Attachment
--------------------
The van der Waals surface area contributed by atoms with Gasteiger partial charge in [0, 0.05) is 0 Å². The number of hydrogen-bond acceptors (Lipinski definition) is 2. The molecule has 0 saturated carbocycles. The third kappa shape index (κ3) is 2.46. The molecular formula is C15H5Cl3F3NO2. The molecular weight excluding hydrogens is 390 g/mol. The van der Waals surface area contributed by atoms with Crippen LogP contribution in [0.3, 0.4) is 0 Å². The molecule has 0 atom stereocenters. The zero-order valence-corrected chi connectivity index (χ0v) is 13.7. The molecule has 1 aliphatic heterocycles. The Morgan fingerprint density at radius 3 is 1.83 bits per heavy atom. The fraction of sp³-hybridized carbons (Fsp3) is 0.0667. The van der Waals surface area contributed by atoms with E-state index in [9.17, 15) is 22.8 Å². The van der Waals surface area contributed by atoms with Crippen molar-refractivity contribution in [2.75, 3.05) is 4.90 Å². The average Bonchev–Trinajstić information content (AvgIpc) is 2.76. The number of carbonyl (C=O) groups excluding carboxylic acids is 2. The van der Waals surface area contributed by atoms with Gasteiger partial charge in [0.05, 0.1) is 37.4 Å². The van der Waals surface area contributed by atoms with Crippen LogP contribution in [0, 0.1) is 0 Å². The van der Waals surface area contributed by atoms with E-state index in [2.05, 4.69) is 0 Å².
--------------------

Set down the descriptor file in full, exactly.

The van der Waals surface area contributed by atoms with Gasteiger partial charge in [0, 0.05) is 0 Å². The number of hydrogen-bond acceptors (Lipinski definition) is 2. The molecule has 0 saturated carbocycles. The third kappa shape index (κ3) is 2.46. The molecular formula is C15H5Cl3F3NO2. The molecular weight excluding hydrogens is 390 g/mol. The van der Waals surface area contributed by atoms with Crippen LogP contribution in [0.3, 0.4) is 0 Å². The molecule has 0 atom stereocenters. The zero-order valence-corrected chi connectivity index (χ0v) is 13.7. The molecule has 1 aliphatic heterocycles. The Morgan fingerprint density at radius 3 is 1.83 bits per heavy atom. The fraction of sp³-hybridized carbons (Fsp3) is 0.0667. The van der Waals surface area contributed by atoms with E-state index in [9.17, 15) is 22.8 Å². The van der Waals surface area contributed by atoms with Crippen molar-refractivity contribution in [2.75, 3.05) is 4.90 Å². The average Bonchev–Trinajstić information content (AvgIpc) is 2.76. The number of carbonyl (C=O) groups excluding carboxylic acids is 2. The van der Waals surface area contributed by atoms with Gasteiger partial charge in [0.05, 0.1) is 37.4 Å². The van der Waals surface area contributed by atoms with Crippen LogP contribution in [0, 0.1) is 0 Å². The van der Waals surface area contributed by atoms with E-state index in [2.05, 4.69) is 0 Å².